Multi-messenger astronomy

The multi-messenger approach to astronomy makes use of the messenger particles of all four of nature’s fundamental forces to explore and understand the most violent phenomena in the universe, such as GRBs, AGNs, FRBs and supernova. A number of novel astronomical observatories, first imagined a generation ago, are now operational and providing access to cosmic probes such as neutrinos (IceCube/KM3NeT), gravitational waves (LIGO/VIRGO), charged particles (AUGER/TA) and photons (HESS, CTA, HAWC, Fermi/Swift, etc.). Due to its full sky coverage and 100% duty cycle KM3NeT is ideally suited for the detection of transient astrophysical sources of neutrinos. Furthermore, the excellent angular resolution of KM3NeT is well matched to the narrow field of view of many of the photonic observatories. Rapid provision of alerts for interesting neutrino events will enable both ground and space based observatories to quickly point in the direction of the alert. This fast follow-up will be vital to catch any multi-messenger and multi-wavelength counterparts of these cataclysmic but short-lived phenomena.

In the context of the KM3NeT INFRADEV project, KM3NeT will be integrates as an indispensable partner of the Multimessenger astroparticle community. This will necessitate that KM3NeT can swiftly generate and distribute real-time alerts of interesting neutrino detections to the partner observatories. Reciprocally, KM3NeT should be capable to receive realtime alerts from partner observatories and use them to enhance the KM3NeT detection sensitivity for a short period around the time of the external alert. An important aspect of the work package will be the establishment of Memoranda of Understanding (MoUs) with the relevant astronomical observatories.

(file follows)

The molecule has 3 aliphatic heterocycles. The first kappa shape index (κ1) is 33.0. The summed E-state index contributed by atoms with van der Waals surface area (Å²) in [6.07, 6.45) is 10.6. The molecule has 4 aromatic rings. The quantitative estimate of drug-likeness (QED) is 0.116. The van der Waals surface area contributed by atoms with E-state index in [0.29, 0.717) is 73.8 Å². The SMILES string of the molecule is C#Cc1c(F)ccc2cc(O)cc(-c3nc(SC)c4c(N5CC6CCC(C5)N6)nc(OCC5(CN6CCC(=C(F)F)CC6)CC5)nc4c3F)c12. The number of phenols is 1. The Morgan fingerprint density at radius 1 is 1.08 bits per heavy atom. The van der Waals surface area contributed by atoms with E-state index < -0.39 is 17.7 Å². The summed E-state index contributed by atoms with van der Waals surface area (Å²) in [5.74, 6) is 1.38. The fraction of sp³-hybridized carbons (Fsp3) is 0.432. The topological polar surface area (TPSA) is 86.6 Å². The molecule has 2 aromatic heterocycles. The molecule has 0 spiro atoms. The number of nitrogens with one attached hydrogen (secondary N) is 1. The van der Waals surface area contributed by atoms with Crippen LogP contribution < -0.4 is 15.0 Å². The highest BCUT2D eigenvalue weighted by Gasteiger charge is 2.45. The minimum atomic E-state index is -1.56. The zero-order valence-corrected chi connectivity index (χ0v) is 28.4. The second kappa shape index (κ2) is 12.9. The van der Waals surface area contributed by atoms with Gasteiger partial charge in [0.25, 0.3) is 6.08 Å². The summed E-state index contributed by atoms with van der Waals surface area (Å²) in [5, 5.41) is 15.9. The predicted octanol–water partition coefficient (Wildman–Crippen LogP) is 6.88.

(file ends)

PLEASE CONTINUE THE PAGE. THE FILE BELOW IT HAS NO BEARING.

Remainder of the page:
To realise this, several developments are necessary and will be conducted: algorithms for fast real-time event reconstruction; a real-time system to distribute neutrino alerts to the worldwide astrophysical community; a real-time system to receive alerts from the other observatories and store the complete raw data on disk for a short duration around the alert; real-time algorithms for the detection of nearby supernova explosions and integrate within the worldwide SNEWS alert system; MoUs with relevant astronomical telescopes and satellites will be established.

See also: “Report on the discussion on Memorandum of Understanding with external astronomical partners“.

In due time, other project outputs will be published comprising: “Report on the online event reconstruction development”, “Report on the online alert sending and receiving system”, Report on the online physics analysis” and “Report on the online SN detection system”